After the opening title, we jump ahead a few hundred years, where Ash and his sidekick pals are attending a festival at Orudoran palace, held every year in honor of the legendary guardian, Sir Aaron. Wait, what? Yeah, you see, the legend held at this point in time suggests that Sir Aaron was able to find some way to stop the war that would have otherwise destroyed the place. Our young hero Ash accidentally provokes the sealed Lucario enough for it to emerge from the preserved crystal staff altogether, and as you may expect, it is very confused to have awakened so many years later. The body of the film consists of Ash's journey to a fossilized wonder called the Tree of Beginning, where Pikachu had been taken by the ever popular Mew.
The story itself is fresh and welcome to the series on all accounts. There are some well choreographed twists and a convincingly apocalyptic scene that builds up to the movie's sincerely touching conclusion. If you can stomach another painfully lengthened "Pokemon remorse" scene, similar but (thankfully) about a quarter as long as the one found near the end of the first movie, this is a magnificent story befitting the world of Pokemon quite well.
A large part of appeal an anime gets is determined by how it presents itself graphically. "Lucario" is a monumental upgrade in terms of... well, everything in terms of animation, really, for the series, including previous feature films. The graphical presentation is astounding with detailed, smooth character animation, fantastic background images, and some neat effects. By far the biggest update to the scene is the broader use of 3D rendering, which is used widely from moving 3D models of people to rendering full 3D environments. Near the beginning we are treated to a scene where a Tailow (a small bird Pokemon) is flying around a fully 3D rendered Orudoran castle. The blending of 2D hand-drawn anime and 3D rendering effects is crisp and clean, and it works very well with the show. With as much as is used, it never feels like overkill.
The movie's soundtrack is equally intriguingly above-par. A full orchestra provides a stunning array of background music and makes this seem like an authentic, medieval adventure. Good composition and orchestration all around, and it really adds to the experience to hear it loud. You'll want to turn your volume up for this one. Sound effects are also very well choreographed, with animation-matching foot steps and the like. There are, as well, some novelties in the sound department, the obvious of which are the vocations of "Regirock", "Regice", and "Registeel". These will send shivers down your pants, and get my vote for producing the first truly "out of this world" sound from a Pokemon I've ever heard. I'm going to reiterate about the soundtrack: I liked it so much, I imported the CD from Japan. It's that good.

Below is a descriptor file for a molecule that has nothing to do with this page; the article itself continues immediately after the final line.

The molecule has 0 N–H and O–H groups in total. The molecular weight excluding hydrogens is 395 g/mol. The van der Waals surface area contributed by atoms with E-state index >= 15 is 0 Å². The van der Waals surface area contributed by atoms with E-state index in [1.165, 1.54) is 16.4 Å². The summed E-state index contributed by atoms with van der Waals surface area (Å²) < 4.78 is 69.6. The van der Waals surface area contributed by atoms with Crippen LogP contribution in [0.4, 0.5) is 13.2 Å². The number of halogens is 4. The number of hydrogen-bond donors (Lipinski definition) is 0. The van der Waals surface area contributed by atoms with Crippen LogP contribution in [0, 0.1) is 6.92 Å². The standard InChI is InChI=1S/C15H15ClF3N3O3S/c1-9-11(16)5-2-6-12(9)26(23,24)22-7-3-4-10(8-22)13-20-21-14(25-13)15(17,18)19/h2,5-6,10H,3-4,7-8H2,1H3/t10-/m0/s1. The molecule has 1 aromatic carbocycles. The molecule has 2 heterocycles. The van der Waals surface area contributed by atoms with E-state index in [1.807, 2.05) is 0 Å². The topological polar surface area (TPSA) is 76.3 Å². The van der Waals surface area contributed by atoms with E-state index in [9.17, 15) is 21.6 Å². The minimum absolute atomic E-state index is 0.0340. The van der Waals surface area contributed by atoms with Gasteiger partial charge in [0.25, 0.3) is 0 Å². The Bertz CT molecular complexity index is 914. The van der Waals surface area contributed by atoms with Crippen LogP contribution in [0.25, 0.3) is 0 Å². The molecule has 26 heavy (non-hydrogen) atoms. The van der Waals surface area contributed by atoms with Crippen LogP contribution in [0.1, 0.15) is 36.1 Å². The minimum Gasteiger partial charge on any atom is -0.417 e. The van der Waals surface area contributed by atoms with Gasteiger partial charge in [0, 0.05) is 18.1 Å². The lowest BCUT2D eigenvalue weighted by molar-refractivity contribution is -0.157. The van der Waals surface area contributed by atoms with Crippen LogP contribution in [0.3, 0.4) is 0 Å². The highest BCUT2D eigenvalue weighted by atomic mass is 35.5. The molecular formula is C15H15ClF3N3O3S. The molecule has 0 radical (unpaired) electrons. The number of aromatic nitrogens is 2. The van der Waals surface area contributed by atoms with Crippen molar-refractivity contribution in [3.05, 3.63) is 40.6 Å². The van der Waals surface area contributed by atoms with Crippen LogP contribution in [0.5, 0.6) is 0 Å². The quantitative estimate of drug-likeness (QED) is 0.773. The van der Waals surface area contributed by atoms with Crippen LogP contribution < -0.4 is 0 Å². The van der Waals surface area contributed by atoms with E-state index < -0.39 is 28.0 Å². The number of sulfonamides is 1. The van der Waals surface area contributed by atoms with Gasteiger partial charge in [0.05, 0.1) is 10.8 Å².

The acting is... well, Pokemon. These are all the old voice actors, so you know pretty much what to expect. I will say, to newcomers of Pokemon, that these actors are truly excellent. Especially in this feature, it seems as though they gave an extra little something, and the screenplay seems to have been thought of to a greater extent than previous feature attempts, as well. Ikue Ootani pulls off an extremely believable "crying Pikachu" here, which must have been hard to do, and from all fronts, you'll receive top notch performances by Taylor, Lillis, Stuart, and Blaustein (Meowth). A very enjoyable English dub.
This film establishes itself as a children's adventure, but there are some sincerely touching moments and some real laughs along the way. I know I'm not the only one who lowers my head and shakes it when Brock goes hopelessly head over heels for the series's next pretty girl, and at one point near the end I broke out in laughter when Ash catches long separated Pikachu in his arms. A euphoric cry of delight turns slowly into a pleading yell of despair as he realizes that he is falling down a chasm of indiscernible height. Things like that make this an already good package even better.
Overall, "Lucario and the Mystery of Mew" is an excellent endeavor by Pikachu Project. I wasn't sure what to expect, but I sure as hell wasn't expecting this, and that's what made it even more special. It may be a little on the childish side, granted, but don't let that keep you from watching this film. You see that "8/10" score up at the top of the page? That's not comparing this movie to other Pokemon films. That's comparing it to the world. And you know what? It deserves that. It deserves that all the way. This is a great children's film to begin with, sure, but after adding a thought out story, a memorable soundtrack, and a wonderful cast performing their roles with perfection, you have a masterpiece in animation. I give "Pokemon: Lucario and the Mystery of Mew" a well deserved 9 out of 10 (A).